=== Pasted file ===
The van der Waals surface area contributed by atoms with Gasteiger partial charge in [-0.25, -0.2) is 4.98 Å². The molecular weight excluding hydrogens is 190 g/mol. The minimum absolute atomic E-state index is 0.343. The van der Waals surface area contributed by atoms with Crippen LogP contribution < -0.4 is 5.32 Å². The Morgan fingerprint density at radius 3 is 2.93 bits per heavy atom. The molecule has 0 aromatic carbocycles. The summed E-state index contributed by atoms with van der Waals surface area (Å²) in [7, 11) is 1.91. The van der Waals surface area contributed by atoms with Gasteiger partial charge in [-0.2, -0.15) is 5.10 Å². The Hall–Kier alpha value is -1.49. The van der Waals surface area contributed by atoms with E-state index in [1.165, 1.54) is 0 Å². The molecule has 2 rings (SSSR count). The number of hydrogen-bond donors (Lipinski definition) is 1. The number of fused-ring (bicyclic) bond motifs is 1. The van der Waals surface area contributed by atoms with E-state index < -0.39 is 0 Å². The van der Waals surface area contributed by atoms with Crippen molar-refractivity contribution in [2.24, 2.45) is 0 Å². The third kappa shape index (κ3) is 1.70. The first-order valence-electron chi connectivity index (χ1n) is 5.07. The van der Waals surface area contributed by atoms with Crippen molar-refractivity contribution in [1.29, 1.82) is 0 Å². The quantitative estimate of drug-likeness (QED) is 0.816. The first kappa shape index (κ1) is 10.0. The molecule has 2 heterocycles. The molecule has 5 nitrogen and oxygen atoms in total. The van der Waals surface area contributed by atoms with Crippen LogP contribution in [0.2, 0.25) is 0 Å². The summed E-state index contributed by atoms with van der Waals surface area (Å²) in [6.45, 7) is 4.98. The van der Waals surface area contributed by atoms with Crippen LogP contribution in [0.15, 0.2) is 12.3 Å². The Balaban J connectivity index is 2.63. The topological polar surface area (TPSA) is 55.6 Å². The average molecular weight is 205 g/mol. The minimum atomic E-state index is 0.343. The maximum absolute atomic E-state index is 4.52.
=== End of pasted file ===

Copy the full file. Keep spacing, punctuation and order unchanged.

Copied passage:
The van der Waals surface area contributed by atoms with Gasteiger partial charge in [-0.25, -0.2) is 4.98 Å². The molecular weight excluding hydrogens is 190 g/mol. The minimum absolute atomic E-state index is 0.343. The van der Waals surface area contributed by atoms with Crippen LogP contribution < -0.4 is 5.32 Å². The Morgan fingerprint density at radius 3 is 2.93 bits per heavy atom. The molecule has 0 aromatic carbocycles. The summed E-state index contributed by atoms with van der Waals surface area (Å²) in [7, 11) is 1.91. The van der Waals surface area contributed by atoms with Gasteiger partial charge in [-0.2, -0.15) is 5.10 Å². The Hall–Kier alpha value is -1.49. The van der Waals surface area contributed by atoms with E-state index in [1.165, 1.54) is 0 Å². The molecule has 2 rings (SSSR count). The number of hydrogen-bond donors (Lipinski definition) is 1. The number of fused-ring (bicyclic) bond motifs is 1. The van der Waals surface area contributed by atoms with E-state index < -0.39 is 0 Å². The van der Waals surface area contributed by atoms with Crippen molar-refractivity contribution in [2.24, 2.45) is 0 Å². The third kappa shape index (κ3) is 1.70. The first-order valence-electron chi connectivity index (χ1n) is 5.07. The van der Waals surface area contributed by atoms with Crippen molar-refractivity contribution in [1.29, 1.82) is 0 Å². The quantitative estimate of drug-likeness (QED) is 0.816. The first kappa shape index (κ1) is 10.0. The molecule has 2 heterocycles. The molecule has 5 nitrogen and oxygen atoms in total. The van der Waals surface area contributed by atoms with Crippen LogP contribution in [0.2, 0.25) is 0 Å². The summed E-state index contributed by atoms with van der Waals surface area (Å²) in [6.45, 7) is 4.98. The van der Waals surface area contributed by atoms with Crippen LogP contribution in [0.15, 0.2) is 12.3 Å². The Balaban J connectivity index is 2.63. The topological polar surface area (TPSA) is 55.6 Å². The average molecular weight is 205 g/mol. The minimum atomic E-state index is 0.343. The maximum absolute atomic E-state index is 4.52.